Cultural Education

A friend recently gave me a book to read called “Half the Sky – Turning Oppression into Opportunity for Women Worldwide,” written by Nicholas Kristof and Sheryl Wudunn, the first married couple to win the Pulitzer Prize for journalism. Over 254 gut-wrenching and inspiring pages, “Half the Sky” provides historical, political, and cultural insight about, giving numerous real-life personal examples of, the three major abuses women and girls are facing today: sex trafficking and forced prostitution, gender-based violence including honor killings and mass rape, and maternal mortality, which needlessly claims one woman a minute.

This morning I came across a news item that an Iraqi immigrant in the US has been convicted in Arizona today of the second-degree murder of his 20-year-old daughter, and found guilty for aggravated assault on her boyfriend’s mother and leaving the scene of a crime back in October 2009. While his defense claimed he had intended to spit on the mother while driving when his car swerved and accidentally hit both women, the prosecution called it an honor killing. Sentencing is expected tomorrow, and the man faces between 17 and 44 years in jail.

A quick Google search brought up a similar case, where a 16-year-old Afghan girl was stabbed to death by her 23-year-old brother in Germany in 2008. Spiegel Online published a piece entitled “The High Price of Freedom” in which it gave a little background into the family’s history, explaining how the men in the family, or at least both father and brother, had a difficult time of adapting to life in Germany, never truly learning the language or finding fulfilling professions, while the girl wanted to be like her friends, wearing make-up and Western clothes.

I’m not sure if killing the women in your family because they have “brought shame” is legally and officially sanctioned in any country, but reality is that this rule is still widely accepted and practiced today. Including by women, as “Half the Sky” documents.

Wearing my cross-cultural training hat, my question is: where is the line between staying true to your own culture and adapting to the ways of the country you’re living in? Can we really expect Iraqi and Afghan immigrants to behave like Americans and Germans, effectively asking them to redefine their understanding and expression of family honor and values? Because if we do, then we have to expect Americans and Germans moving to Iraq or Afghanistan to start adhering to local customs, too, don’t we?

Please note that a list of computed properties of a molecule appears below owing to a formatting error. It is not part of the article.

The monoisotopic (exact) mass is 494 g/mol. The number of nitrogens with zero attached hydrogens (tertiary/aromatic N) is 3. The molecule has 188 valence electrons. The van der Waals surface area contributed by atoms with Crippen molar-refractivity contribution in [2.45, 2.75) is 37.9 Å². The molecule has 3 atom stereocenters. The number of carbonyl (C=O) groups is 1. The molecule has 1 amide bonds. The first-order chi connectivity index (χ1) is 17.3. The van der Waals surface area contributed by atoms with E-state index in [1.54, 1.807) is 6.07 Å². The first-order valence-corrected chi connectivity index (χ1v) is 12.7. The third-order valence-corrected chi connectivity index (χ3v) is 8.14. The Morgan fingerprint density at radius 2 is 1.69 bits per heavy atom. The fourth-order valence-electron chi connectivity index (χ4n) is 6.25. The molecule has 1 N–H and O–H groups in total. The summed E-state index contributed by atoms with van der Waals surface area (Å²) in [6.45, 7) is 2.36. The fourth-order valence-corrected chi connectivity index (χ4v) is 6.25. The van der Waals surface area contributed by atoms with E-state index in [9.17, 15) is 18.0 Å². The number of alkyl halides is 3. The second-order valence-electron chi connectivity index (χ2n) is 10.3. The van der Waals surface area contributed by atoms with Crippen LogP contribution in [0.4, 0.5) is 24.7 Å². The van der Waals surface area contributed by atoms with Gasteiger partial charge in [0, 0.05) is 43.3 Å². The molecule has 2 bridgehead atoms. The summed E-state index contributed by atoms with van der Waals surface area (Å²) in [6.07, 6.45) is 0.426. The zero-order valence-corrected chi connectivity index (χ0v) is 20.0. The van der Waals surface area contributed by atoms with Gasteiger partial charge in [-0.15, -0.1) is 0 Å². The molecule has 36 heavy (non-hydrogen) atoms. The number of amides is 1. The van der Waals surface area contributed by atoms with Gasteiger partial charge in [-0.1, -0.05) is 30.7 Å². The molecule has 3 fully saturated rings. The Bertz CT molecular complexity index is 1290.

Maybe this example is too specific and we need to address a more basic question: which cultural norms and practices are acceptable for all mankind, and which need to be overhauled and brought into the 21st Century? Unfortunately, the question itself is flawed, as it is addressing the issue from a biased perspective. Humanity is supposed to be diverse, all cultures have developed over time ensuring the survival of the group, and no one person can say they know what’s better for the rest of us.

As I’m struggling to remain “fair” over this particular practice I have no hope of grasping the concept of, here’s what I can hope: let us do what we can, use including globalization, social media and technological advancements to help us become aware and learn more about our countries, our cultures, and each other. Ideally, education will promote cross-cultural understanding and appreciation. This in turn might give us a choice: our behavioral norms don’t have to remain the same as they were 5,000 years ago if we have examples of other people doing things differently, and successfully. At the very least, we have a voice, and I’m using mine to ask questions and encourage you to go out and get that book to find out more about the background, and how you can help and get involved if you so choose.

Written by Doris Fuellgrabe, Owner of Building the Life You Want LLC, a coaching practice dedicated to supporting people through international and life transition by raising cultural and self-awareness.

Image: Half the Sky book-cover, available at various outlets.

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About the Author

Doris Füllgrabe

Doris Füllgrabe

Hello! I have been an expat for nearly 20 years, I'm a certified MBTI® Master Practitioner, and also hold certifications in the Neuroscience of Personality, and the Berens CORE™ Approach. After a decade in executive coaching and training and volunteering at the ECA, I've decided to pursue more creative endeavors. I'm happy to keep in touch with this community and hear from new expat coaches, so feel free to contact me, or browse my archived blogs on, and use the resources provided on this page. If you'd like to commission a unique piece or hand lettering or calligraphy, please visit Thanks for visiting and all the very best wishes! :-)

One Comment

  1. admin
    Posted February 25, 2011 at 9:41 am | Permalink

    Doris – you raise some very interesting points – cultural “norms” like these are what make moving to a new country that much tougher, when you have to live with “acceptable behavior” that is not acceptable to you. Thanks for information about the book as well.

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